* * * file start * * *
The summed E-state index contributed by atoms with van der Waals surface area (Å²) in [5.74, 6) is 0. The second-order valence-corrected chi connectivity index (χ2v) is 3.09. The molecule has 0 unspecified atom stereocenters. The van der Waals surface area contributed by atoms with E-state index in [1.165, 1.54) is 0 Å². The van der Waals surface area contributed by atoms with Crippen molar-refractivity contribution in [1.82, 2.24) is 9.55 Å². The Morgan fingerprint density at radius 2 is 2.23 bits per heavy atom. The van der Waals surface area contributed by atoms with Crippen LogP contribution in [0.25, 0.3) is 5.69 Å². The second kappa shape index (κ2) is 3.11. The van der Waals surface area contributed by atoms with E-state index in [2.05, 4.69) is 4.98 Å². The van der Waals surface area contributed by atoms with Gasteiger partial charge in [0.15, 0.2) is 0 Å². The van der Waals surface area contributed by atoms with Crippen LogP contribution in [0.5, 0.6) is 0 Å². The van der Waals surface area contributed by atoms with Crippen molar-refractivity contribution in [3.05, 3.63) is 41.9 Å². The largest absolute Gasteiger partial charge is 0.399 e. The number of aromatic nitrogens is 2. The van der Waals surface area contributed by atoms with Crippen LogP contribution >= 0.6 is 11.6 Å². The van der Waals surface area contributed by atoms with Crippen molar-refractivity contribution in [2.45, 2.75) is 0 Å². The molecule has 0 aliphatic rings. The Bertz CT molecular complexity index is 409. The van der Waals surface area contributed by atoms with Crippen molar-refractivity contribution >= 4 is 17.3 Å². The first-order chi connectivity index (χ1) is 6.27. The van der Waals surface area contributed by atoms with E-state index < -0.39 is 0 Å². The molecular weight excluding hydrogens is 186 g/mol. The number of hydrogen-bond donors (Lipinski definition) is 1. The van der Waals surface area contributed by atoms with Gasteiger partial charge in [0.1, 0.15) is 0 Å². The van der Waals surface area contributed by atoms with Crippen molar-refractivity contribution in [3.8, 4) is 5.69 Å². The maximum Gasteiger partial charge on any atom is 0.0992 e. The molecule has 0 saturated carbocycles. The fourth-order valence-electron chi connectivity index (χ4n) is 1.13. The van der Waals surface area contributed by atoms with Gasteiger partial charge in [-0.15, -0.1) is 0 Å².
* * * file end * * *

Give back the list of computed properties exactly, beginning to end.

The summed E-state index contributed by atoms with van der Waals surface area (Å²) in [5.74, 6) is 0. The second-order valence-corrected chi connectivity index (χ2v) is 3.09. The molecule has 0 unspecified atom stereocenters. The van der Waals surface area contributed by atoms with E-state index in [1.165, 1.54) is 0 Å². The van der Waals surface area contributed by atoms with Crippen molar-refractivity contribution in [1.82, 2.24) is 9.55 Å². The Morgan fingerprint density at radius 2 is 2.23 bits per heavy atom. The van der Waals surface area contributed by atoms with Crippen LogP contribution in [0.25, 0.3) is 5.69 Å². The second kappa shape index (κ2) is 3.11. The van der Waals surface area contributed by atoms with E-state index in [2.05, 4.69) is 4.98 Å². The van der Waals surface area contributed by atoms with Gasteiger partial charge in [0.15, 0.2) is 0 Å². The van der Waals surface area contributed by atoms with Crippen LogP contribution in [0.5, 0.6) is 0 Å². The van der Waals surface area contributed by atoms with Crippen molar-refractivity contribution in [3.05, 3.63) is 41.9 Å². The largest absolute Gasteiger partial charge is 0.399 e. The number of aromatic nitrogens is 2. The van der Waals surface area contributed by atoms with Crippen LogP contribution >= 0.6 is 11.6 Å². The van der Waals surface area contributed by atoms with Crippen molar-refractivity contribution in [2.45, 2.75) is 0 Å². The molecule has 0 aliphatic rings. The Bertz CT molecular complexity index is 409. The van der Waals surface area contributed by atoms with Crippen molar-refractivity contribution >= 4 is 17.3 Å². The first-order chi connectivity index (χ1) is 6.27. The van der Waals surface area contributed by atoms with E-state index < -0.39 is 0 Å². The molecular weight excluding hydrogens is 186 g/mol. The number of hydrogen-bond donors (Lipinski definition) is 1. The van der Waals surface area contributed by atoms with Gasteiger partial charge in [0.1, 0.15) is 0 Å². The van der Waals surface area contributed by atoms with Crippen molar-refractivity contribution in [3.8, 4) is 5.69 Å². The maximum Gasteiger partial charge on any atom is 0.0992 e. The molecule has 0 saturated carbocycles. The fourth-order valence-electron chi connectivity index (χ4n) is 1.13. The van der Waals surface area contributed by atoms with Gasteiger partial charge in [-0.15, -0.1) is 0 Å².